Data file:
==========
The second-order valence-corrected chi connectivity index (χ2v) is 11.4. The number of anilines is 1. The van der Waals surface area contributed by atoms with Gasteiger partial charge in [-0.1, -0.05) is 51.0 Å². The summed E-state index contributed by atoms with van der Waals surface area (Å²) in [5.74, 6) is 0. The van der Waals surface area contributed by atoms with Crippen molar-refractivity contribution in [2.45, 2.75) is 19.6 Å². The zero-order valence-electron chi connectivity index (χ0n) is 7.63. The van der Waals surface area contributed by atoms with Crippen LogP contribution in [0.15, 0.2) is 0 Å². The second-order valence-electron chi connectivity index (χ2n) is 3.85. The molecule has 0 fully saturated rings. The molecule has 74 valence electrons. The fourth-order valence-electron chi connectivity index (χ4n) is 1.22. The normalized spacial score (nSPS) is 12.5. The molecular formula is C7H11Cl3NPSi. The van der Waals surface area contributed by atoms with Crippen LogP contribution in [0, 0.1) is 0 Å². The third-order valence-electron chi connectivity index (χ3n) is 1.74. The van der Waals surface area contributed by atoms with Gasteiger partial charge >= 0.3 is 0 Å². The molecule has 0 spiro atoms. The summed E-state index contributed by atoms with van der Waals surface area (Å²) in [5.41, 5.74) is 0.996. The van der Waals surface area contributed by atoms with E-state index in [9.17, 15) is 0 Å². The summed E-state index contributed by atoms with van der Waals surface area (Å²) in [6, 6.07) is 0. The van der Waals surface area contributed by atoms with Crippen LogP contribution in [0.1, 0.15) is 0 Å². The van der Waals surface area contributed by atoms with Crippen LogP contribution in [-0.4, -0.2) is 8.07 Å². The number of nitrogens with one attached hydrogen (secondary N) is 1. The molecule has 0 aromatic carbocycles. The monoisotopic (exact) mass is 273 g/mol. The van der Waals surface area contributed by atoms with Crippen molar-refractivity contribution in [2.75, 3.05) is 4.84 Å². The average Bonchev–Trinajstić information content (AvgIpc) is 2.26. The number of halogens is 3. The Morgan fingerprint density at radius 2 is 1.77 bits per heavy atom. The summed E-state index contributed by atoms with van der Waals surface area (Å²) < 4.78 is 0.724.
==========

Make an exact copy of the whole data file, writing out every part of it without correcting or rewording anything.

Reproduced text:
The second-order valence-corrected chi connectivity index (χ2v) is 11.4. The number of anilines is 1. The van der Waals surface area contributed by atoms with Gasteiger partial charge in [-0.1, -0.05) is 51.0 Å². The summed E-state index contributed by atoms with van der Waals surface area (Å²) in [5.74, 6) is 0. The van der Waals surface area contributed by atoms with Crippen molar-refractivity contribution in [2.45, 2.75) is 19.6 Å². The zero-order valence-electron chi connectivity index (χ0n) is 7.63. The van der Waals surface area contributed by atoms with Crippen LogP contribution in [0.15, 0.2) is 0 Å². The second-order valence-electron chi connectivity index (χ2n) is 3.85. The molecule has 0 fully saturated rings. The molecule has 74 valence electrons. The fourth-order valence-electron chi connectivity index (χ4n) is 1.22. The normalized spacial score (nSPS) is 12.5. The molecular formula is C7H11Cl3NPSi. The van der Waals surface area contributed by atoms with Crippen LogP contribution in [0, 0.1) is 0 Å². The third-order valence-electron chi connectivity index (χ3n) is 1.74. The van der Waals surface area contributed by atoms with Gasteiger partial charge >= 0.3 is 0 Å². The molecule has 0 spiro atoms. The summed E-state index contributed by atoms with van der Waals surface area (Å²) in [5.41, 5.74) is 0.996. The van der Waals surface area contributed by atoms with E-state index in [9.17, 15) is 0 Å². The summed E-state index contributed by atoms with van der Waals surface area (Å²) in [6, 6.07) is 0. The van der Waals surface area contributed by atoms with Crippen LogP contribution in [0.1, 0.15) is 0 Å². The van der Waals surface area contributed by atoms with Crippen LogP contribution in [-0.4, -0.2) is 8.07 Å². The number of nitrogens with one attached hydrogen (secondary N) is 1. The molecule has 0 aromatic carbocycles. The monoisotopic (exact) mass is 273 g/mol. The van der Waals surface area contributed by atoms with Crippen molar-refractivity contribution in [2.75, 3.05) is 4.84 Å². The average Bonchev–Trinajstić information content (AvgIpc) is 2.26. The number of halogens is 3. The Morgan fingerprint density at radius 2 is 1.77 bits per heavy atom. The summed E-state index contributed by atoms with van der Waals surface area (Å²) < 4.78 is 0.724.